Monday, September 27, 2010

Great video on Confession!

Very excited about the release of my new book!

A Catholic Woman's Book of Prayers! I am excited to be getting around at various book signings and events with my new book published by Our Sunday Visitor Publishing Company.

This prayer book speaks to ALL women - single, married, mothers, and consecrated Religious! It covers the joys and difficulties of being a Catholic woman in our world today. It encourages the reader to strive for a closer relationship with God and it filled with prayers, verses and is sprinkled with inspiration and profound words from our Church and the saints.

Saturday, September 25, 2010

Chiara Luce Badano to be Beatified Just 19 Years After Her Death

Here is a short yet very inspirational video on Rome Reports.Com about Chiara Luce Badano to be Beatified just 19 years after Her death.


I am getting ready to speak at the ninth annual Catholic Women’s Conference, “Come to Me,” sponsored by the Pilgrim Center of Hope, A Catholic Evangelization Ministry located in San Antonio, TX. I'll be book signing Friday night, October 1st and speaking Sat. morning (Oct. 2nd) and signing throughout the day. Here's an article which will explain more

Eternal Word Television Network: Blog - by

Eternal Word Television Network: Blog - by

My friend Joan Lewis has much to teach us. Check it out!

Thursday, September 23, 2010

Pray, trust, and don't worry! Feast of St. Padre Pio

Padre Pio was born in Pietrelcina, Italy, on May 25, 1887. Ordained a Capuchin priest on August 10, 1910, Padre Pio stayed home for six years due to ill health. In September 1916, he was sent to the friary of San Giovanni Rotondo, where he remained until his death.

Padre Pio was the first priest known to receive the stigmata, the visible wounds of the Cross. He bore these wounds for fifty years as he carried out his priestly ministry, inflamed with the love of Jesus.

His Masses usually lasted one and a half to two hours, and in his teaching, he stressed the nature of the Mass as a holy sacrifice.

Padre Pio was known as a great confessor, hearing confessions for ten to twelve hours a day. Millions came from all over the world seeking his counsel and consolation. He also possessed the gift of reading people’s hearts. Pio’s life can be summed up in three words: simplicity, humility, and obedience.

Unjust accusations led Rome to order Padre Pio to stop saying Mass in public and hearing confessions while he was investigated (1931-1933). Although it caused him suffering, he abided by the restrictions without bitterness, until the matter was resolved.

Padre Pio possessed a great love for the poor. He lived a life of great sacrifice and deep prayer. Demons sometimes tormented him, but he was close to the holy angels, calling upon them often for assistance and protection. He was never without a rosary and preached that the quickest way to heaven is “dear Mother Mary.”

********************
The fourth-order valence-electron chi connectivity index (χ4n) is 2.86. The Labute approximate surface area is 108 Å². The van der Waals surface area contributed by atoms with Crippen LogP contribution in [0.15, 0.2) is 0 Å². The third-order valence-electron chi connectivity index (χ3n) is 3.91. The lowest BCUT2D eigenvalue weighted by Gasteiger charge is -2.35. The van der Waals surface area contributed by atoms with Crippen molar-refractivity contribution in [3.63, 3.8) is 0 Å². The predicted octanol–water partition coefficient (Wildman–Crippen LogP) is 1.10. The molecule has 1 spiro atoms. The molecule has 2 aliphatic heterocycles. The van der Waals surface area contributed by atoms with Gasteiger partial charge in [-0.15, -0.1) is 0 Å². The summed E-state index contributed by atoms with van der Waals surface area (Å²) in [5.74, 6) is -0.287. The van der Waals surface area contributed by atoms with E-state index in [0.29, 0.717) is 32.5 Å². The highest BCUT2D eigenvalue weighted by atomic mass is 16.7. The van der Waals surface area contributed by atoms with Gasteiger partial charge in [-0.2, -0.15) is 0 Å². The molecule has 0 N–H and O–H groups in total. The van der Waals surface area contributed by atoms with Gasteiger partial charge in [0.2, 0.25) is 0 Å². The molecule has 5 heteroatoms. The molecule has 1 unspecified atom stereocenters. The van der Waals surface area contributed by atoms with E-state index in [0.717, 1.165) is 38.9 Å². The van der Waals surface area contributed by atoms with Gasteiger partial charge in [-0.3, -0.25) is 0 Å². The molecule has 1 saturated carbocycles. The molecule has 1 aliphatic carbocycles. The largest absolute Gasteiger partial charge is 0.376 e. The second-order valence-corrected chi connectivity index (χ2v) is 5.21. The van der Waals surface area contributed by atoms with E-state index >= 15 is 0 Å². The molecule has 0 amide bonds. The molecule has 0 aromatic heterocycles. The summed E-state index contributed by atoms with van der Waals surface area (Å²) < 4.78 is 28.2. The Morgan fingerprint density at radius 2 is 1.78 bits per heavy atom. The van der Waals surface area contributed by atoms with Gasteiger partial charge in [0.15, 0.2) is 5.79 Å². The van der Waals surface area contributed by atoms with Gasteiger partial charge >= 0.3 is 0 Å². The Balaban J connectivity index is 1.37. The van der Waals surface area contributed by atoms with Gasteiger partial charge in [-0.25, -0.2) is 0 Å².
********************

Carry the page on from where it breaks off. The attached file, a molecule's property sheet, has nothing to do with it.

Word about Padre Pio’s saintliness spread around the world. More than eight million people came to see him in his last years. On September 23, 1968, Pio voiced his last words, “Jesus, Mary,” before breathing his last breath at the age of eighty-one. In the years following his death, miracles occurred around the world through his intercession as his reputation for sanctity continued to grow.

The friar was beatified on May 2, 1999, and then canonized on June 16, 2002. Many are comforted with St. Padre’s famous but simple statement: “Pray, trust, and don’t worry.”

Prayer to Padre Pio

Dear St. Padre Pio, you were an extraordinary servant of God, following in the footsteps of St. Francis of Assisi. In heaven you continue to serve God by interceding for us. Your heart went out to the poor. Help me to have eyes to see those in need around me and ears to hear the cries of the poor. Pray for me, please, that I may receive the graces I need to participate deeply in the Holy Sacrifice of the Mass. Please help me to desire humility, simplicity, and the spirit of obedience in my walk of life. Help me to realize the power in suffering united with the will of God.

St. Padre Pio, pray for us and for all who invoke your aid. If it is in God’s holy will, please grant me (here mention your request). Amen.

Taken from “Catholic Saints Prayer Book” by Donna-Marie Cooper O’Boyle. Can be ordered through her website:

See more here at the GR blog.

Wednesday, September 22, 2010

Words for your Wednesday...

"God has created me to do Him some definite service. He has committed some work to me which He has not committed to another. I have my mission. I may never know it in this life, but I shall be told it in the next. I am a link in a chain, a bond of connection between persons. He has not created me for naught. I shall do good; I shall do His wo rk. I shall be an angel of peace, a preacher of truth in my own place, while not intending it if I do but keep His commandments. Therefore, I will trust Him, whatever I am, I can never be thrown away. If I am in sickness, my sickness may serve Him, in perplexity, my perplexity may serve Him. If I am in sorrow, my sorrow may serve Him. He does nothing in vain. He knows what He is about. He may take away my friends. He may throw me among strangers. He may make me feel desolate, make my spirits sink, hide my future from me. Still, He knows what He is about."

- Source: Cardinal John Henry Newman (from Daily Catholic Meditations for Faith, Listening, and Peace (

Special thanks to Maria for sharing this prayer today!

Tuesday, September 21, 2010

St. Therese novena...

St. Thérèse's feast day is coming up on October 1st. Traditionally, novenas can be said 9 days prior to the feast day of a saint to obtain graces according to God's will. I know that some people start their novena to end just before the feast day and some end up on the feast day (9th day). So, you may begin the novena this Wednesday (tomorrow) or Thursday, whichever you are accustomed to doing.